You should be good to go with a clean install.
No problem. Simply put, as you have already activated an Insider build on your machine it is registered with the MS database so a clean install should automatically activate as it recognises your machine's footprint. I would advise making a system image before you proceed in case things go wrong, if you need help with that just let us know.
Be sure to clean install the exact same build as you have installed at the moment.
ok folks so I clean installed the release version as downloaded on the 29july I made a 32/64bit install usb incase I needed it all ok I rebooted and made the insider adjustments etc it found the 10532 and a few other bits to be installed all ok so far
on checking found I am still activated but the last 3 digits have changed on reg plus I now have
Windows 10 Pro Insider Preview Evaluation copy.build 10532 in the right hand corner which I never had before and its running like a three legged dog but this isn't the fastest board see my specs
hopefully it will sort its self out in a couple of days
All of them say permanently activated on slmgr /xpr - including the one still on the insider program. The 10532 does have an expiry for the build of 15 July 2016 (winver and slmgr /dlv) but I tested clean installing 10240 on it and it was again activated with no expiry. I then clean installed 10532 back and it was again permanently activated but with an expiry for the build.
It may have been their intention (who knows, I couldn't really follow all that) but it doesn't seem to be what is actually happening at least for insider builds activated before (in my case) early June.
This is just a wild guess on my part, but at some point, Microsoft may notify you (and everyone else in this position) that you are using a non-genuine copy of Windows 10.
But who knows . . . maybe Microsoft will use this "oversight" as a way to atone for Gabe Aul's erroneous statement that all Insiders would get a free copy. Remember the three versions of one of his blog posts?
It was the same position with the Windows 8 £14.99 upgrade in the UK, that was available for recently purchased PCs before the Windows 8 Release date. (Including other cut-rate upgrades for other qualifying systems, too.)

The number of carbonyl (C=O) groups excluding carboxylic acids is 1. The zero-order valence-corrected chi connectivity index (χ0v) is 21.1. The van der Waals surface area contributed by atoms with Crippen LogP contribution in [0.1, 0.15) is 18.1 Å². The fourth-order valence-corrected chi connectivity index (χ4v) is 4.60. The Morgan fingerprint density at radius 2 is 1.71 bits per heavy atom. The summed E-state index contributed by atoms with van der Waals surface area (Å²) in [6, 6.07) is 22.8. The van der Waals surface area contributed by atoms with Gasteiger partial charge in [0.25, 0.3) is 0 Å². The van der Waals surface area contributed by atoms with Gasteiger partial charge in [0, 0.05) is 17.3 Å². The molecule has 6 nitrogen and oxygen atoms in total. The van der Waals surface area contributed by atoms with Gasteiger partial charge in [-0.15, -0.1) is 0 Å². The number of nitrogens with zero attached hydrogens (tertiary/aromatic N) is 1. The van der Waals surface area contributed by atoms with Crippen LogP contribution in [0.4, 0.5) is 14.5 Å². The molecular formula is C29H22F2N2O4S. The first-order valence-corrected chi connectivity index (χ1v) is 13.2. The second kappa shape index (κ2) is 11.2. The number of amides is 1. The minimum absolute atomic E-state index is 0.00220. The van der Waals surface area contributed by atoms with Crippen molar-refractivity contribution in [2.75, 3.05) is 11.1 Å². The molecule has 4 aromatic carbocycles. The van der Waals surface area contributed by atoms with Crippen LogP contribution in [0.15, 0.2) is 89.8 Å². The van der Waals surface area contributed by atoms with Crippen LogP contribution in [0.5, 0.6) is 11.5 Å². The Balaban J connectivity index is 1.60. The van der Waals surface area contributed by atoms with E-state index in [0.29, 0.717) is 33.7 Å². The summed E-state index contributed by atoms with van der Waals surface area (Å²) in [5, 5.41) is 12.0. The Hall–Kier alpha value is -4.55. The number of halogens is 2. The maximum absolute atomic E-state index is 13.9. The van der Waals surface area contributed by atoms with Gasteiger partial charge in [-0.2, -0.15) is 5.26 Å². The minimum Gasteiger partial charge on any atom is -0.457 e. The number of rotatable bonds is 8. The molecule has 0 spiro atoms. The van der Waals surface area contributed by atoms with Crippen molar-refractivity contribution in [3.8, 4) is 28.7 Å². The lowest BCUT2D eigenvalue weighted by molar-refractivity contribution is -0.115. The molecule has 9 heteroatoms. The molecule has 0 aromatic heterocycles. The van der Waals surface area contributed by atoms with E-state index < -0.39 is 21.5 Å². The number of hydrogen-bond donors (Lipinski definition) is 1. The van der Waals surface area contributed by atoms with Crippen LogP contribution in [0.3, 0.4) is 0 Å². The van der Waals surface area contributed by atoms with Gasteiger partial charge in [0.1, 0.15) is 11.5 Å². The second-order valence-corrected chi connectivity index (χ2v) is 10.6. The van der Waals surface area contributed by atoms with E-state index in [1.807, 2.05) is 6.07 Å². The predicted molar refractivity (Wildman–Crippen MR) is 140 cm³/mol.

There were Qualifying OSs which entitled pre-ordering and download of the install media for Windows 8 and a product key sent by email, on receipt of the fee. A few details about the purchase of the PC were required - where, when, which qualifying OS was installed, and the model of the PC, but not the product key, in my case, I remember. It would have been a generic OEM key on the installed OS in any case. Some upgraders did report that their PK was required, I believe.
There were also Upgradeable OSs, not only the Qualifying OSs, but also including some of the Windows 8 previews which were not necessarily Qualifying OSs, which would upgrade and activate with the new Windows 8 Upgrade Product key (and are still activated today).
So Gabe probably spoke truly, but Microsoft just did not want this to be known as policy, and hopes it will be forgotten in the fog of phwoar!
I doubt very much that Microsoft will concern itself with the few thousands of enthusiasts who have profited a little in their inclusion in the beta testing of new Windows versions.
After all, the great majority of PCs were sold in the last 10 years with their $15 - worth of Microsoft OEM license, and if they are now running with Windows 10 rather than XP or Vista, it just adds to the Microsoft statistical success of their new OS.
I agree with the other 'positive' comment's in here..very well written & informative post !!
I just signed up on this new laptop and it said I was suspended for sending out spam. Listen I never do this. I have know clue how this even happened. But they reinstated me after they sent me a code to get back on.
Bunch of lies MS